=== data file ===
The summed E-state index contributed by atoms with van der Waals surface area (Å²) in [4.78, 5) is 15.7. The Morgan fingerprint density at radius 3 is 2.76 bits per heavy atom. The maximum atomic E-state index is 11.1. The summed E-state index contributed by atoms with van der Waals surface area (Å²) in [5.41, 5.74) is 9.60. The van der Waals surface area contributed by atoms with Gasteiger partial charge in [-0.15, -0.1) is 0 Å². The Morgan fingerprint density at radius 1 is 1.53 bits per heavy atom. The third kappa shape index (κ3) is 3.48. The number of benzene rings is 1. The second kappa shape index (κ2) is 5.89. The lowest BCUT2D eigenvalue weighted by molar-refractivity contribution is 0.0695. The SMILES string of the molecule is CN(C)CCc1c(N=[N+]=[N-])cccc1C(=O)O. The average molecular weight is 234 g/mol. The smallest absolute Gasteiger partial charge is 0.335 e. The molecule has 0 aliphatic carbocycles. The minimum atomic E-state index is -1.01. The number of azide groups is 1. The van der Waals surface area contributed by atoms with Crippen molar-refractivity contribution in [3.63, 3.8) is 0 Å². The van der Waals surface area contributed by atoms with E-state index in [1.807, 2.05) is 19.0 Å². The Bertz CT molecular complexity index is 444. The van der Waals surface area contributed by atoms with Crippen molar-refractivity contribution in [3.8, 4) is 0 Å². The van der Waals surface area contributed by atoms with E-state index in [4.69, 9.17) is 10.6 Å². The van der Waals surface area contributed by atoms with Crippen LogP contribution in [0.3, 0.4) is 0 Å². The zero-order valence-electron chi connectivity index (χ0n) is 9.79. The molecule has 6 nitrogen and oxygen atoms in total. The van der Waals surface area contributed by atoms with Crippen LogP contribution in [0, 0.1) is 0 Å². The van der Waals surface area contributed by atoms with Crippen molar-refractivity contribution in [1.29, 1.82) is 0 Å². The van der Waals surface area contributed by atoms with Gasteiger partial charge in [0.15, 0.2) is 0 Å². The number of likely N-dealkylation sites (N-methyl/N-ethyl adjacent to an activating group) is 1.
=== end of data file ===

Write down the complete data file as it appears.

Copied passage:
The summed E-state index contributed by atoms with van der Waals surface area (Å²) in [4.78, 5) is 15.7. The Morgan fingerprint density at radius 3 is 2.76 bits per heavy atom. The maximum atomic E-state index is 11.1. The summed E-state index contributed by atoms with van der Waals surface area (Å²) in [5.41, 5.74) is 9.60. The van der Waals surface area contributed by atoms with Gasteiger partial charge in [-0.15, -0.1) is 0 Å². The Morgan fingerprint density at radius 1 is 1.53 bits per heavy atom. The third kappa shape index (κ3) is 3.48. The number of benzene rings is 1. The second kappa shape index (κ2) is 5.89. The lowest BCUT2D eigenvalue weighted by molar-refractivity contribution is 0.0695. The SMILES string of the molecule is CN(C)CCc1c(N=[N+]=[N-])cccc1C(=O)O. The average molecular weight is 234 g/mol. The smallest absolute Gasteiger partial charge is 0.335 e. The molecule has 0 aliphatic carbocycles. The minimum atomic E-state index is -1.01. The number of azide groups is 1. The van der Waals surface area contributed by atoms with Crippen molar-refractivity contribution in [3.63, 3.8) is 0 Å². The van der Waals surface area contributed by atoms with E-state index in [1.807, 2.05) is 19.0 Å². The Bertz CT molecular complexity index is 444. The van der Waals surface area contributed by atoms with Crippen molar-refractivity contribution in [3.8, 4) is 0 Å². The van der Waals surface area contributed by atoms with E-state index in [4.69, 9.17) is 10.6 Å². The van der Waals surface area contributed by atoms with Crippen LogP contribution in [0.3, 0.4) is 0 Å². The zero-order valence-electron chi connectivity index (χ0n) is 9.79. The molecule has 6 nitrogen and oxygen atoms in total. The van der Waals surface area contributed by atoms with Crippen LogP contribution in [0, 0.1) is 0 Å². The van der Waals surface area contributed by atoms with Crippen molar-refractivity contribution in [1.29, 1.82) is 0 Å². The van der Waals surface area contributed by atoms with Gasteiger partial charge in [0.15, 0.2) is 0 Å². The number of likely N-dealkylation sites (N-methyl/N-ethyl adjacent to an activating group) is 1.